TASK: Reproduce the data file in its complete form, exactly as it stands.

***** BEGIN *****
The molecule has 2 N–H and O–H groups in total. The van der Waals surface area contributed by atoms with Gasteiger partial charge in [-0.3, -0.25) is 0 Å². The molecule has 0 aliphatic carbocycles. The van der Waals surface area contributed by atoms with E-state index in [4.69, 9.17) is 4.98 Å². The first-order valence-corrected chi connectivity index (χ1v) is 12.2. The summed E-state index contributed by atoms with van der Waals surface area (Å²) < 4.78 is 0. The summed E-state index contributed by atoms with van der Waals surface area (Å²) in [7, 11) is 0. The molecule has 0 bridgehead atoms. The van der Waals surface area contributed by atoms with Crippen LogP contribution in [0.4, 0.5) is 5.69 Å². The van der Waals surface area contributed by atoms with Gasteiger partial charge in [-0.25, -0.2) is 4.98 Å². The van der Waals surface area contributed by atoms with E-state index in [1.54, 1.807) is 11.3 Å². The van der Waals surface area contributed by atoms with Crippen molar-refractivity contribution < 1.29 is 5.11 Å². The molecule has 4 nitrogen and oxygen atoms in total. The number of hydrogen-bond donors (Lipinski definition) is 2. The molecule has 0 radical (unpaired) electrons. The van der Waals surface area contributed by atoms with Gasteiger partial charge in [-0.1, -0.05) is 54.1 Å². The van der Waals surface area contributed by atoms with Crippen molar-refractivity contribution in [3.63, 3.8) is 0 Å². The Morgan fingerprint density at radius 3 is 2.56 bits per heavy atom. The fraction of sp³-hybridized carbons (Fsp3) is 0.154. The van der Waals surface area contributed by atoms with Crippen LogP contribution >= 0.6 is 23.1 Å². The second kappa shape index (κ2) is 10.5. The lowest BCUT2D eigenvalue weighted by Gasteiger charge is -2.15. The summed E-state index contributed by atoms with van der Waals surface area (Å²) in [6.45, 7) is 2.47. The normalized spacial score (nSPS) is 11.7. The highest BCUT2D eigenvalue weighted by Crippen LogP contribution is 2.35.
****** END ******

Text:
The molecule has 2 N–H and O–H groups in total. The van der Waals surface area contributed by atoms with Gasteiger partial charge in [-0.3, -0.25) is 0 Å². The molecule has 0 aliphatic carbocycles. The van der Waals surface area contributed by atoms with E-state index in [4.69, 9.17) is 4.98 Å². The first-order valence-corrected chi connectivity index (χ1v) is 12.2. The summed E-state index contributed by atoms with van der Waals surface area (Å²) < 4.78 is 0. The summed E-state index contributed by atoms with van der Waals surface area (Å²) in [7, 11) is 0. The molecule has 0 bridgehead atoms. The van der Waals surface area contributed by atoms with Crippen LogP contribution in [0.4, 0.5) is 5.69 Å². The van der Waals surface area contributed by atoms with Gasteiger partial charge in [-0.25, -0.2) is 4.98 Å². The van der Waals surface area contributed by atoms with E-state index in [1.54, 1.807) is 11.3 Å². The van der Waals surface area contributed by atoms with Crippen molar-refractivity contribution < 1.29 is 5.11 Å². The molecule has 4 nitrogen and oxygen atoms in total. The number of hydrogen-bond donors (Lipinski definition) is 2. The molecule has 0 radical (unpaired) electrons. The van der Waals surface area contributed by atoms with Gasteiger partial charge in [-0.1, -0.05) is 54.1 Å². The van der Waals surface area contributed by atoms with Crippen molar-refractivity contribution in [3.63, 3.8) is 0 Å². The Morgan fingerprint density at radius 3 is 2.56 bits per heavy atom. The fraction of sp³-hybridized carbons (Fsp3) is 0.154. The van der Waals surface area contributed by atoms with Crippen LogP contribution >= 0.6 is 23.1 Å². The second kappa shape index (κ2) is 10.5. The lowest BCUT2D eigenvalue weighted by Gasteiger charge is -2.15. The summed E-state index contributed by atoms with van der Waals surface area (Å²) in [6.45, 7) is 2.47. The normalized spacial score (nSPS) is 11.7. The highest BCUT2D eigenvalue weighted by Crippen LogP contribution is 2.35.